Would you want to know what was going on inside your body and risk discovering a serious health problem, even if you were perfectly healthy? Is it better to know, or is ignorance really bliss?
Finding out is a very real option for many people nowadays, as long as they're happy to sacrifice their vacation money to foot the bill. We live in a world now where you can pretty much undergo any diagnostic procedure you want. Scans and tests previously reserved for medical emergencies only are now available in many private health clinics. Hypochondriacs beware!
For me, it was through my role as TV host, and sometimes guinea pig, that led me to ponder the question of whether I'd want to know if something was wrong with me.
After a decade being in front of the camera as a correspondent and news anchor in the UK, I have discovered a new meaning for extreme close-up because now I am allowing cameras to go inside my body. Thankfully they are small endoscopes otherwise I'd be in hospital for a whole other set of reasons.
So, when asked if I'd have a full body MRI scan, my initial reaction was a breezy "Yes of course. How fascinating to literally see inside my body." An MRI (Magnetic Resonance Imaging) produces thousands of images of organs, soft tissues and bones using a powerful magnetic field and radio frequency pulses. A piece of cake, right? I just need to lie down and chill out for a while in a spacey looking machine. Hold on, what was I getting into? Did I really want to know? Especially then.
In October, my mum, a healthy 61-year-old, had a stroke caused by a brain aneurysm. It was sudden, unexpected and devastating. We were told she was brain dead and wouldn't survive. We shut down filming and I rushed back to Scotland to be with her. I had to say goodbye to her in the most crude and public manner: me on a cell phone in a busy airport with travellers bustling by, my mum unconscious with a phone being held to her ear. Thankfully my goodbye wasn't necessary because she made a miraculous recovery, and I'm extraordinarily grateful that she survived and is now thriving as she recuperates.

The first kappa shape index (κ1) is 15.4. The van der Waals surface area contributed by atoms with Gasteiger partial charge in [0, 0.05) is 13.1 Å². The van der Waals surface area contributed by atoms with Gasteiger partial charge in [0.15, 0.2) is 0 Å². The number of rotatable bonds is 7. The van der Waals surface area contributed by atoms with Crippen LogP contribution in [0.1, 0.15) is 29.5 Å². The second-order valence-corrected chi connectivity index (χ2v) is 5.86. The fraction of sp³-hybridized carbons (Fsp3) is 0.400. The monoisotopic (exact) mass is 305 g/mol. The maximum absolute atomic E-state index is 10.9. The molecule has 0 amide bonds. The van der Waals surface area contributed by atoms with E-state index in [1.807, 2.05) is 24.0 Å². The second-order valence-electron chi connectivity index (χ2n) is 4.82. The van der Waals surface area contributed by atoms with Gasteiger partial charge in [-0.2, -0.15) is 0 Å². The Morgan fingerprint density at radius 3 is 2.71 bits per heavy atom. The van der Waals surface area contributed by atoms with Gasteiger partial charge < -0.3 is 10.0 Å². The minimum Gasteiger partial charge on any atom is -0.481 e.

Her aneurysm was a shot across my bow. There's a chance I could develop a pocket of blood in my brain and I had just agreed to an MRI. Did I want to know if there was a ticking time bomb inside of me? I cautiously reiterated my "yes." Partially because I hoped that if they found something, it could be dealt with, but I also did it because I believe in the benefits of giving a personal perspective on major medical procedures.
Before you get near the scanner you have to check for metals (the magnetic pull which is 20,000 times stronger than the earth's magnetic field, will violently rip out any forgotten shards or metal stitches) and the noise of the MRI is absolutely overwhelming. Cross a jackhammer with bad techno beat and the loudest woodpecker known to man and you can kind of imagine the repetitive beeping, droning and banging. I eventually found it vaguely hypnotic. If it wasn't for the Italian opera being piped in through my earphones I don't know if I could have endured the 90 minute procedure. It was emotionally, and surprisingly physically, exhausting.
It is without doubt an incredibly useful diagnostic tool that saves lives, and the images are mind blowing. But MRIs can also open up Pandora's Box, as I discovered. Something sinister-looking did show on the scan, but it wasn't what I expected.
And this wasn't the only test I underwent. I saw the blood pumping in my heart, surprise fractures in my nose and things I'd rather have not seen in my colon. It's been an emotional but rewarding experience, and ultimately I hope that by undergoing these tests myself in front of TV cameras, others will know what to expect should they or a loved one have to, or choose to, undergo scopes or scans in the future.
Now that I've closed my Pandora's Box of testing, I would not encourage anyone to have an MRI, unless they have symptoms or their doctor believes medical family history makes it important. My mother's aneurysm was a valid motivation for me to have an MRI because there often are no symptoms or warnings. In the future though, I intend to remain blissfully ignorant.
Isla Traquair is an investigative journalist and host of buy.o.logic on OWN Canada Tuesdays 9.30pm ET/6.30pm PT Repeats Sundays 1:30pm & 6:30pm ET/10:30am & 3:30pm PT